When we look at history, it’s clear that Christianity is an evolving faith. It only makes sense that early Christians would look for a logical and meaningful explanation for the “why” of the tragic death of their religion’s founder. For the early centuries, appeasing an angry, fanatical Father was not their answer. For the first thousand years, most Christians believed that the sacrificial death of Jesus on the cross—the “price” or the ransom—was being paid not to God, but to the devil! This made the devil pretty powerful and God pretty weak, but it gave the people someone to blame for Jesus’ death. And at least it was not God.
Then, in the eleventh century, Anselm of Canterbury (c. 1033–1109) wrote a paper called Cur Deus Homo? (Why Did God Become Human?) which might just be the most unfortunately successful piece of theology ever written. Thinking he could solve the problem of sin inside of the medieval code of feudal honor and shame, Anselm said, in effect, “Yes, a price did need to be paid to restore God’s honor, and it needed to be paid to God the Father—by one who was equally divine.” I imagine Anselm didn’t consider the disastrous implications of his theory, especially for people who were already afraid or resentful of God.
In authoritarian and patriarchal cultures, most people were fully programmed to think this way—working to appease an authority figure who was angry, punitive, and even violent in “his” reactions. Many still operate this way, especially if they had an angry, demanding, or abusive parent. People respond to this kind of God, as sick as it is, because it fits their own story line.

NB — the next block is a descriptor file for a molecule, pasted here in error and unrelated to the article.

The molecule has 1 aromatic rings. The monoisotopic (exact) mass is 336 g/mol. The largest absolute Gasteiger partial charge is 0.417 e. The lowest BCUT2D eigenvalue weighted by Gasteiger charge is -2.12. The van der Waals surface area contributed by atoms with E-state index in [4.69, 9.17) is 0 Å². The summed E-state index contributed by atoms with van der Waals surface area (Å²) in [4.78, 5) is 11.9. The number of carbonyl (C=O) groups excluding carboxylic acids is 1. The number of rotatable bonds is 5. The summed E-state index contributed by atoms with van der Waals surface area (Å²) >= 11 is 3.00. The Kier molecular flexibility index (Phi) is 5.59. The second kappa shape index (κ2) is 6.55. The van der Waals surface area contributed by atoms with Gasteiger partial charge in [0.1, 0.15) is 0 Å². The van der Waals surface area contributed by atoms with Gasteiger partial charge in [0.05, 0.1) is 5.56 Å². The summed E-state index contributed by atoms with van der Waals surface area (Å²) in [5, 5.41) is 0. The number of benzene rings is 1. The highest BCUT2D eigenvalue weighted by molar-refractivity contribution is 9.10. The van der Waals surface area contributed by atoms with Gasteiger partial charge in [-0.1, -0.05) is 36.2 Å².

Unfortunately, for a simple but devastating reason, this understanding also nullifies any in-depth spiritual journey: Why would you love or trust or desire to be with such a God?
Over the next few centuries, Anselm’s honor- and shame-based way of thinking came to be accepted among Christians, though it met resistance from some, particularly my own Franciscan school under Bonaventure (1221–1274) and Duns Scotus (1266–1308). Protestants accepted the mainline Catholic position, embracing it with even more fervor. Evangelicals later enshrined it as one of the “four pillars” of foundational Christian belief, which the earlier period would have thought strange. Most of us were never told of the varied history of this theory, even among Protestants. If you came from a “law and order” culture or a buying and selling culture—which most of us have—it made perfect sense. The revolutionary character of Jesus and the final and full Gospel message has still to dawn upon most of the world. It is just too upending for most peoples’ minds until they have personally undergone the radical experience of unearned love. And, even then, it takes a lifetime to sink in.
At the same time, Jesus ignores or openly contradicts many texts in the Hebrew Scriptures that are punitive, imperialistic, classist, or exclusionary. He never quotes the book of Numbers, for example, which is rather ritualistic and legalistic. He never quotes Joshua or Judges, which are full of sanctified violence. In fact, he teaches the opposite.
Jesus does not mention the list of twenty-eight “thou shall nots” in Leviticus 18 through 20, but chooses instead to echo the rare positive statement of Leviticus 19:18: “You must love your neighbor as yourself.” The longest single passage he quotes is from Isaiah 61 (in Luke 4:18-19): “The Spirit of the Lord has been given to me. He has anointed me to bring good news to the poor, to proclaim liberty to captives, and to the blind new sight, to set the downtrodden free, and to proclaim a year of favor from the Lord.” Jesus appears to have deliberately omitted the last line—“and the day of vengeance of our God” (Isaiah 61:2b)—because he does not believe in a vengeful God.
.. He knows how to “thin slice” the text, to find the overall pattern based on small windows of insight. He learned from Ezekiel, for example, that God’s justice is restorative and not retributive (see Ezekiel 18:21-23, 27-29).
.. A hardened heart, a predisposition to judgment, a fear of God, any need to win or prove yourself right will corrupt and distort the most inspired and inspiring of Scriptures—just as they pollute every human conversation and relationship. Hateful people will find hateful verses to confirm their obsession with death. Loving people will find loving verses to call them into an even greater love of life. And both kinds of verses are in the Bible!